ANNOUNCING A new trade agreement with Mexico on Monday, President Trump hailed the deal as a huge improvement over the North American Free Trade Agreement and floated the idea of scrapping the old NAFTA name in favor of something like “the United States-Mexico Trade Agreement.” In addition to reinforcing his threat to leave Canada out of the emerging deal (about which more in a moment), Mr. Trump’s proposal to drop the word “free” as a modifier for “trade” represented a rare victory for candor in his administration: Whatever else it may accomplish, his proposed pact with Mexico will impose new and costly regulations on the flow of goods back and forth across the southern border of the United States. These, in turn, will create winners (protected firms and their workers, probably) and losers (consumers obliged to pay higher prices).

At the heart of the new U.S.-Mexico agreement is a series of measures the Trump administration intends to slow the relocation of automotive production to lower-wage factories in Mexico and beyond. Specifically, these will raise the minimum “local” North American content needed for a vehicle to enter the U.S. market tariff free, from 62.5 percent to 75 percent, and require that between 40 and 45 percent be produced by workers earning at least $16 per hour. The former responds to the reality of increased leakage of Chinese parts into the Mexican end of the North American supply chain; the latter constitutes what may be the first-ever industry-specific international minimum-wage agreement. The actual impact is difficult to foresee, but the spirit of these measures is clear enough: They express a zero-sum, “managed trade” mind-set, not a genuine commitment to an increasingly free flow of goods and services, which the original NAFTA embodied.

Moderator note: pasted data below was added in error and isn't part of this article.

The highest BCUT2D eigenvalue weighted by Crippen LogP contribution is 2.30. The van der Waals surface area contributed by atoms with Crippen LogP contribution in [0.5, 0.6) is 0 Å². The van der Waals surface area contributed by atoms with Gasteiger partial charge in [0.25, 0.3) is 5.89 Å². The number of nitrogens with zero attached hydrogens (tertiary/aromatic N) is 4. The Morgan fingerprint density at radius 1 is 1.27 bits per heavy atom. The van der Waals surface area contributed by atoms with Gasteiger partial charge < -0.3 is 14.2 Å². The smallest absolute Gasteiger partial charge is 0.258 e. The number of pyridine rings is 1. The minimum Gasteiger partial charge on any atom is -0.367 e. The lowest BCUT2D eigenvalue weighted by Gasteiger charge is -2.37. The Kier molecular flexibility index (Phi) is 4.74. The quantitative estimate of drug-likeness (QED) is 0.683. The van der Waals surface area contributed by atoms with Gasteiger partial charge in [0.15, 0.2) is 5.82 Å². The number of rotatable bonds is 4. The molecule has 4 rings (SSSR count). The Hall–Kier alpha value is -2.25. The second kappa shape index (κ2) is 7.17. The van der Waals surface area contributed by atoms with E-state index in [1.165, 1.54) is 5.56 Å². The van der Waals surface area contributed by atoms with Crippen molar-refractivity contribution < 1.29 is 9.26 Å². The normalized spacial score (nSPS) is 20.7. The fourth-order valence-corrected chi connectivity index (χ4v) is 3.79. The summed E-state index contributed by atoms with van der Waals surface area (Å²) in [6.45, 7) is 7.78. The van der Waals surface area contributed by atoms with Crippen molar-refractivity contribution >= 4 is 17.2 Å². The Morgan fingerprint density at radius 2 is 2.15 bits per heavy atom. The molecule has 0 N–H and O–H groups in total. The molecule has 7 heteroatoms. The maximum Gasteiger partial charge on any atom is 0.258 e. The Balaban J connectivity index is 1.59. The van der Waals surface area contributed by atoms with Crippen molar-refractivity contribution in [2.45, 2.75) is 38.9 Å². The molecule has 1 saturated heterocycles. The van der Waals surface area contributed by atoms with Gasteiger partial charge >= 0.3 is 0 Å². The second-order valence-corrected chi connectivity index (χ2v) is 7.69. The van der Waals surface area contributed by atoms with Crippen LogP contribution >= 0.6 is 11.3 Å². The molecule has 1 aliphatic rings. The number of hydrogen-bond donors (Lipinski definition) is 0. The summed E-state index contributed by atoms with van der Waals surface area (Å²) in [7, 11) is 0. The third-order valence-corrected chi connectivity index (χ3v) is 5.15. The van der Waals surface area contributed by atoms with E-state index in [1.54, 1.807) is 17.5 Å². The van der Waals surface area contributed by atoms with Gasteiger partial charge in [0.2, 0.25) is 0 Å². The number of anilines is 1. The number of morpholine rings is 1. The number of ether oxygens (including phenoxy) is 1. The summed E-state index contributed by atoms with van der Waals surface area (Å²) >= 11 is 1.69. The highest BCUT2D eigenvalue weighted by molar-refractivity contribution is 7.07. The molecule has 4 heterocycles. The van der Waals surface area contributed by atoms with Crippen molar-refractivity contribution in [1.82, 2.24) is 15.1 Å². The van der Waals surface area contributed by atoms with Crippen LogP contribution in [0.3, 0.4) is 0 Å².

In that sense, the other major change Mr. Trump’s team negotiated, a 16-year life span for the deal, reviewable and extendable by the parties every six years, represents a possible saving grace. It allows for a future administration to re-liberate trade if so minded. For now, the challenge is to get Canada, the third member of NAFTA, to sign on, so as to minimize the disruption to regional supply chains. On the whole, Canada has little to fear from the new auto rules, given that it is already a high-wage producer. By giving Canada a Friday deadline to decide and threatening auto tariffs if it says no, Mr. Trump has made it hard for Canadian Prime Minister Justin Trudeau to participate without enduring a gratuitous humiliation.

In the end, Mr. Trudeau may well swallow his pride and his misgivings, because the U.S. market is simply too crucial to the Canadian economy. Then it will be up to Congress to approve or disapprove Mr. Trump’s handiwork — including all the details still to be ironed out among the parties. When lawmakers face that task, they should do so bearing in mind that this proposed deal represents ambiguous improvement over the economic status quo and constitutes a victory for free trade only in a relative sense — compared with the far more radical and costly protectionist policies Mr. Trump threatened.

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